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this entry is not likely to be very interesting to you unless you are Joyce Carol Oates

December 20th, 2006 (01:10 am)
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Quit playing games with my heart, Joyce Carol Oates, and stop jerking me around. Every time I think I'm through with you, you find some way to reel me back in.

In the beginning there was Black Water, and the Black Water was good. I was eager to be a fan of yours, Joyce Carol Oates, and read more books like that. So I tried We Were the Mulvaneys, and it bored me to tears, I don't care what Oprah said. But I wasn't willing to give up hope. I tried First Love. That didn't work either. Still I persisted. I kept plowing through, picking up books at used book stores for a dollar apiece. them. The Rise of Life on Earth. Unholy Loves. Nope. Not feeling it. In desperation, I turned to Foxfire. That too was boring. How the fuck do you manage to make a book about a subtextually lesbian girl gang - a book about a subtextually lesbian girl gang that got made into a movie starring Angelina Jolie - how do you make that boring? But you did it, Joyce Carol Oates. Damned if you didn't.

So I gave up. If I was in the mood for post-Victorian Gothic I turned to Flannery O'Connor; if I was in the mood for novels with dense, self-congratulatory titles I turned to JT Leroy.* I was living without you, Joyce. I was happy without you.

Then one day I happened upon Freaky Green Eyes. And the Freaky Green Eyes was good. Damned good, really. Not flawless, still possessed of some of your more notable and characteristic bizarre linguistic tics; but damn good. And I came back, cautiously. I thought, well, maybe it's just adult fiction that Joyce Carol Oates can't do. Maybe this YA thing is going to work out for her. And so I tried Big Mouth and Ugly Girl, and that was a little heavier on the linguistic tics and a little lighter on the awesome, but it was good. So I smiled a little, and I tried Sexy, and that was still heavier on the linguistic tics and still lighter on the awesome. It was okay. My smile was hardening into a grimace. But I stayed with it.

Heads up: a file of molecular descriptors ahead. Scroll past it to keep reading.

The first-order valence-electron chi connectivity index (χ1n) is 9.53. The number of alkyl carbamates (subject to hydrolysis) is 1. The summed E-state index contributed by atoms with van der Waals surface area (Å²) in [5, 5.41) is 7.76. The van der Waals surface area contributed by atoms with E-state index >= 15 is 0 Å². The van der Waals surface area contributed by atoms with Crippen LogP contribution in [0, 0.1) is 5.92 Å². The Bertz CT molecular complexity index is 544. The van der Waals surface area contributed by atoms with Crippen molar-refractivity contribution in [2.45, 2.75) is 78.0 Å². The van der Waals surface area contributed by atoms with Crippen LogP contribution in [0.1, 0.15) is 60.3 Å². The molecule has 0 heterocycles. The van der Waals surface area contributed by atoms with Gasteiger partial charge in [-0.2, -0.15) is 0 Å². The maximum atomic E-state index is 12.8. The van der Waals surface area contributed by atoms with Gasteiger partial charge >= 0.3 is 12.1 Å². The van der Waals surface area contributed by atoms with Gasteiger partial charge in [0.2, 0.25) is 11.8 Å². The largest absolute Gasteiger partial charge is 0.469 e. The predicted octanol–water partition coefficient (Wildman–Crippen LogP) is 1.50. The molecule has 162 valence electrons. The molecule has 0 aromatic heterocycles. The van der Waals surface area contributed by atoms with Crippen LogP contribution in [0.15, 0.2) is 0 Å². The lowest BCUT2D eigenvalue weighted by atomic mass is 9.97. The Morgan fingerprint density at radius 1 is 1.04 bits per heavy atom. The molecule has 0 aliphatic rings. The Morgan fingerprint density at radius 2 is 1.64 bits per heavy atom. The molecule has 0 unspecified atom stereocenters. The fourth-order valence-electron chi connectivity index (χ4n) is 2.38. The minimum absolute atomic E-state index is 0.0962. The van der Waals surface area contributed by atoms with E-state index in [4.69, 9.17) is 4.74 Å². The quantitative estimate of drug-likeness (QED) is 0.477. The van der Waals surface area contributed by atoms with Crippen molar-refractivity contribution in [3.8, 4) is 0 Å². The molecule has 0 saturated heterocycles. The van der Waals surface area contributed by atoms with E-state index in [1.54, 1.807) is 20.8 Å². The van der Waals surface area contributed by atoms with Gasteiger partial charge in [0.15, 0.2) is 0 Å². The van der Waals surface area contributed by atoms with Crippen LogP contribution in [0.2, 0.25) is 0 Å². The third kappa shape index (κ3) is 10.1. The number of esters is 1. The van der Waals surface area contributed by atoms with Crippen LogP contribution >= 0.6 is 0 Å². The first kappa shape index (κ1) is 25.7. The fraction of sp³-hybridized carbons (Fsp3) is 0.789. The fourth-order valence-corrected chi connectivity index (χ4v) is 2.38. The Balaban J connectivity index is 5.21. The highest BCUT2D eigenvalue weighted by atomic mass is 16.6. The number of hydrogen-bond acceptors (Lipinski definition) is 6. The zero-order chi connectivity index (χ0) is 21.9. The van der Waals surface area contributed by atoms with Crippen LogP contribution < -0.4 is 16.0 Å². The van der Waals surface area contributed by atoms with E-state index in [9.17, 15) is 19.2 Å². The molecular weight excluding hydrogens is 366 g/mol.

And then you published your grand YA disaster, that After the Wreck I Picked Up My Gigantic Royalty Check and Flew Off to the Bank or whatever the hell your coked-up brain decided to call it. And I threw up my hands. I said, Joyce, that's it. We're divorced. You've hurt me enough. I'm not coming back this time.

But. You tricked me, Joyce. You published a book. You published it under a pen name. I mean, you do that. You have more pen names than any other writer I've ever heard of. But this one, you published as Lauren Kelly. And I read the summary, and it looked good. And I read the first few pages, and it looked better. There were linguistic tics that were ringing a bell somewhere deep in the back of my mind, but I ignored it. Even the curiously pretentious syntax of the title - Take Me, Take Me Away with You - wasn't enough to clue me in. You hooked me, Joyce, you bitch. You seduced me with your captivating green cover and your pretty new pen name and your intelligent-thriller chops and your innocent cover blurbs from Elmore Leonard and other mystery writer people. And I bought your book. And I'm enjoying it.